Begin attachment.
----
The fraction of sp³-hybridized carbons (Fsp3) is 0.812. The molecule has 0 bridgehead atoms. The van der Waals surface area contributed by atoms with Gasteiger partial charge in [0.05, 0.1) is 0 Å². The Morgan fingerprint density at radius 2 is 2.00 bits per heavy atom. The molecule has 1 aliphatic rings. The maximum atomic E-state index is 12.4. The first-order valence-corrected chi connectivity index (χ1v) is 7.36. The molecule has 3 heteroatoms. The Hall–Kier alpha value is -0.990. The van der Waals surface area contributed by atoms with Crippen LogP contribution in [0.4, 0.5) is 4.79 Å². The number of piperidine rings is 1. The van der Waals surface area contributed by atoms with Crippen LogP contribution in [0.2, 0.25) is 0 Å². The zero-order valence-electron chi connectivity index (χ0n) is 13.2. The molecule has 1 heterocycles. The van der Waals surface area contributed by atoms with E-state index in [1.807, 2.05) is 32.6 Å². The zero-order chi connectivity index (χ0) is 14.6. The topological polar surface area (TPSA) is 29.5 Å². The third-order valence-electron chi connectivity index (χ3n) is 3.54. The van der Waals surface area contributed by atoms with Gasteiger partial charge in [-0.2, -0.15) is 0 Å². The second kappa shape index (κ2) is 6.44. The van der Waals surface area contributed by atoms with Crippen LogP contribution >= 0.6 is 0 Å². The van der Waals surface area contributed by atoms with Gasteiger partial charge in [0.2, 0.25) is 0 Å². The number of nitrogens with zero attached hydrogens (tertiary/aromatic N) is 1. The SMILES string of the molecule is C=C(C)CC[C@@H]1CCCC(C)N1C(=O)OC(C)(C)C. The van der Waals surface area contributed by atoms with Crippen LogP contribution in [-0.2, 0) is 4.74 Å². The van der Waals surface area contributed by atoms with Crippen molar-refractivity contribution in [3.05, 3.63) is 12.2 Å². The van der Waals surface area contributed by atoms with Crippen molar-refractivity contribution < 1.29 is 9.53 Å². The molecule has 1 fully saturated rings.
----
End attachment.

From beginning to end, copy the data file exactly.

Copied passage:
The fraction of sp³-hybridized carbons (Fsp3) is 0.812. The molecule has 0 bridgehead atoms. The van der Waals surface area contributed by atoms with Gasteiger partial charge in [0.05, 0.1) is 0 Å². The Morgan fingerprint density at radius 2 is 2.00 bits per heavy atom. The molecule has 1 aliphatic rings. The maximum atomic E-state index is 12.4. The first-order valence-corrected chi connectivity index (χ1v) is 7.36. The molecule has 3 heteroatoms. The Hall–Kier alpha value is -0.990. The van der Waals surface area contributed by atoms with Crippen LogP contribution in [0.4, 0.5) is 4.79 Å². The number of piperidine rings is 1. The van der Waals surface area contributed by atoms with Crippen LogP contribution in [0.2, 0.25) is 0 Å². The zero-order valence-electron chi connectivity index (χ0n) is 13.2. The molecule has 1 heterocycles. The van der Waals surface area contributed by atoms with E-state index in [1.807, 2.05) is 32.6 Å². The zero-order chi connectivity index (χ0) is 14.6. The topological polar surface area (TPSA) is 29.5 Å². The third-order valence-electron chi connectivity index (χ3n) is 3.54. The van der Waals surface area contributed by atoms with Gasteiger partial charge in [-0.2, -0.15) is 0 Å². The second kappa shape index (κ2) is 6.44. The van der Waals surface area contributed by atoms with Crippen LogP contribution >= 0.6 is 0 Å². The van der Waals surface area contributed by atoms with Gasteiger partial charge in [0.2, 0.25) is 0 Å². The number of nitrogens with zero attached hydrogens (tertiary/aromatic N) is 1. The SMILES string of the molecule is C=C(C)CC[C@@H]1CCCC(C)N1C(=O)OC(C)(C)C. The van der Waals surface area contributed by atoms with Crippen LogP contribution in [-0.2, 0) is 4.74 Å². The van der Waals surface area contributed by atoms with Crippen molar-refractivity contribution in [3.05, 3.63) is 12.2 Å². The van der Waals surface area contributed by atoms with Crippen molar-refractivity contribution < 1.29 is 9.53 Å². The molecule has 1 fully saturated rings.